Discernment, False Teachers

Living Proof You Should Follow Beth (No) Moore

If you are considering commenting or sending me an e-mail objecting to the fact that I warn against false teachers, please click here and read this article first. Your objection is most likely answered here. I won’t be publishing comments or answering emails that are answered by this article.


This article is kept continuously updated as needed.


Discerning the False Teachers: Beth Moore Part 1 and Part 2 are episodes of the A Word Fitly Spoken podcast with Michelle Lesley and Amy Spreeman based on this article if you’d like to listen to an audio version.

Beth Moore is easily the world’s best known women’s Bible study author and teacher in the world. With her down home charm, endless energy, and stunning smile, she has captured the hearts of millions with her humor and storytelling style of teaching.

In forty years of ministry, Beth has written dozens of books. She also gives numerous Living Proof Live conferences every year and has a radio show and a television show on TBN, both called Living Proof with Beth Moore.

Beth truly seems to care about her followers and her passion about the issues of sexual abuse and racism have endeared her to many inside and outside the church.

As beloved and likable as she is, it would be so much easier and more pleasant to jump on the Beth Bandwagon than to have to warn against her as a false teacher. But as Christians, no matter how much we love a certain teacher, our highest love and loyalty must always be to Christ and His Word first, which means we must reject anything – even a beloved teacher – that is at odds with Him and the Scriptures. Beth Moore’s teaching and behavior conflicts with Scripture in several ways. For these reasons it is my sad duty to recommend that you not follow Beth Moore or receive any teaching from her or anyone connected to Living Proof Ministries.

Beth Moore preaches to men

Beth Moore preaching the Sunday morning sermon at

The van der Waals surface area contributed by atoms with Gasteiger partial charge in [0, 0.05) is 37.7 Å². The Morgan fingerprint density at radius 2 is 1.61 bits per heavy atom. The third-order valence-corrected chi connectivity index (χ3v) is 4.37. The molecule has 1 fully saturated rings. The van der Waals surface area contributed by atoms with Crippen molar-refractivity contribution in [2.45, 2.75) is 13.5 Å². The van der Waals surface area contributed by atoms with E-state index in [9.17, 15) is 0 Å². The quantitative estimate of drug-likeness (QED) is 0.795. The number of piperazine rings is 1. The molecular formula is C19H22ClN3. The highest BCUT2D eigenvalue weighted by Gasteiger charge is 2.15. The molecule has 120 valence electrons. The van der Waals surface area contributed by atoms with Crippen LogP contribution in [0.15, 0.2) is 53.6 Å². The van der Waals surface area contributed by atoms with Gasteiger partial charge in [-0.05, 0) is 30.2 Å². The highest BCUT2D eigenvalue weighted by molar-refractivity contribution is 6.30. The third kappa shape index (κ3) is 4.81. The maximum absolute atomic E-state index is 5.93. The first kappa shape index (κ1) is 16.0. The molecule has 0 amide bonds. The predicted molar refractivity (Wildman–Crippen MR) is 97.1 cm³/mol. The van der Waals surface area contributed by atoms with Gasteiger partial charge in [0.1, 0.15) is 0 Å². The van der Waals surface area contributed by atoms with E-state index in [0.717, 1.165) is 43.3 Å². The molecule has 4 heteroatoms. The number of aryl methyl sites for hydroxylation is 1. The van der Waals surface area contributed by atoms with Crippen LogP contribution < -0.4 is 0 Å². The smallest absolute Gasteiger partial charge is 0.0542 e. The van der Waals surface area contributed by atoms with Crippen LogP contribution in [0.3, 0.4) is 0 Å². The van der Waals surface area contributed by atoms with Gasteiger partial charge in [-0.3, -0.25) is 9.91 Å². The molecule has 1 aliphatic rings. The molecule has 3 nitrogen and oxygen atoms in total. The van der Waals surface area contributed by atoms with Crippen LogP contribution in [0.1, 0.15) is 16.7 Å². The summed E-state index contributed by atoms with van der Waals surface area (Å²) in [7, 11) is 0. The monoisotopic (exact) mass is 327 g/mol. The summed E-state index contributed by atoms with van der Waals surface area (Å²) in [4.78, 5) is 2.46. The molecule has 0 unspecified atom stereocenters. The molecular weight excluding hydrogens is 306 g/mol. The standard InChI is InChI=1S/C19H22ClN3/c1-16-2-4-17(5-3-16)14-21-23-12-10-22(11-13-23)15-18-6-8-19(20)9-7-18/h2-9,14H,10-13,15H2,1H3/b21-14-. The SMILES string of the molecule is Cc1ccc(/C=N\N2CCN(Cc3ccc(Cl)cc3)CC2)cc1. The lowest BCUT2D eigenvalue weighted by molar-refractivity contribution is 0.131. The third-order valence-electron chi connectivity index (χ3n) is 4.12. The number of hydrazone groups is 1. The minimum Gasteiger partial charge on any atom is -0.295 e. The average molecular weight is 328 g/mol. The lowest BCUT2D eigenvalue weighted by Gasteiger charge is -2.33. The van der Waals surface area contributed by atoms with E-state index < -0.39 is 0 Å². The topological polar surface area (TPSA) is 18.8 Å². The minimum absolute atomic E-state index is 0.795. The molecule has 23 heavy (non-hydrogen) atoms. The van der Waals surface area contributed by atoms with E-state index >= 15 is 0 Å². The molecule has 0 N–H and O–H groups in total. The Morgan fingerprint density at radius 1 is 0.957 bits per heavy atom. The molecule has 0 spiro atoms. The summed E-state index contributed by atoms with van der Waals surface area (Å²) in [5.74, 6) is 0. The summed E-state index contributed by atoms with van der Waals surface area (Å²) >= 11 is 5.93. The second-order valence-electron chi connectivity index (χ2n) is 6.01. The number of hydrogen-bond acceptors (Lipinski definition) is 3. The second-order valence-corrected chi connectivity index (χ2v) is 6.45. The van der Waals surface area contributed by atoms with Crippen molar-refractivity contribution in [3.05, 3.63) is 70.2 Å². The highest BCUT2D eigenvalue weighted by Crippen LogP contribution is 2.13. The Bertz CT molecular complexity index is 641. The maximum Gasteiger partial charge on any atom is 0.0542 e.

Progressive Baptist Church, Chicago, March 8, 2020.

There are dozens, if not hundreds, of videos on YouTube featuring Beth Moore’s preaching and Bible teaching which clearly show men in the audience. Beth Moore has, for quite a while, been teaching and preaching to men as well as women. First Timothy 2:12 clearly forbids this.

For those who would try to defend her by saying, “She can’t help it if men come to her conferences,” or “Co-ed conference preaching isn’t ‘in the church’ so it’s OK,” Beth not only preaches to men at conferences and other parachurch events, she is no stranger to preaching Sunday morning sermons to the entire congregation (including men) in churches (see also “preaching to men” link above and the Additional Resources section at the end of this article). In addition to the video above of her Sunday morning sermon at Progressive Baptist Church, the screenshot below refers to Beth preaching the Mother’s Day Sunday morning service at the Tomball, Texas campus of her home church, Bayou City Fellowship, on May 12, 2019 (read more here).

(And to those who would attempt to defend the trend of women preaching the Sunday sermon on Mother’s Day, let’s be clear about something. The Bible doesn’t say women are prohibited from preaching except on Mother’s Day. Mother’s Day didn’t even exist when Scripture was written. Scripture makes the blanket statement that women are not to preach to, teach Scripture to, or exercise authority over men in the gathering of the Body. Period.)

Here (in a continuation of the preaching on Mother’s Day kerfuffle), Beth admits to having preached in multiple Southern Baptist worship services over her 40 year career (she has also preached in many non-SBC churches) and seems to proudly defend her sin of doing so, while simultaneously boasting of her track record of obedience, by saying it “only” happened fifteen times.

It’s a bit confusing. Is Beth saying preaching to men is a sin and we should be grateful she “only” did it fifteen times? If so, this is not how we handle sin. We do not boast like the Pharisee about how few times we have sinned and how obedient we are, we grieve over even one sin, repent, and cry out with the publican, “God be merciful to me, a sinner!”. Also if Beth is saying it’s a sin, why is she defending the fact on Thursday, May 9, that she is still planning to preach on Sunday, May 12? Why isn’t she instead confessing her plan to sin, humbly repenting, and announcing that she will not preach on Sunday?

If Beth is saying preaching to men is not a sin, why is she defending herself as only having done it fifteen times? Why didn’t she do it far more than only fifteen times over 40 years? Why not proudly enumerate all the times and places she has preached? Why have we not heretofore heard about these fifteen preaching events, as we hear about all her other speaking events, if it was OK for her to preach? Why didn’t she list the Mother’s Day event in question on her website alongside all her other speaking engagements? Why didn’t she talk it up on social media as she does with other speaking engagements? Why didn’t the church she’s speaking at excitedly advertise that she would be speaking as other venues do when she speaks?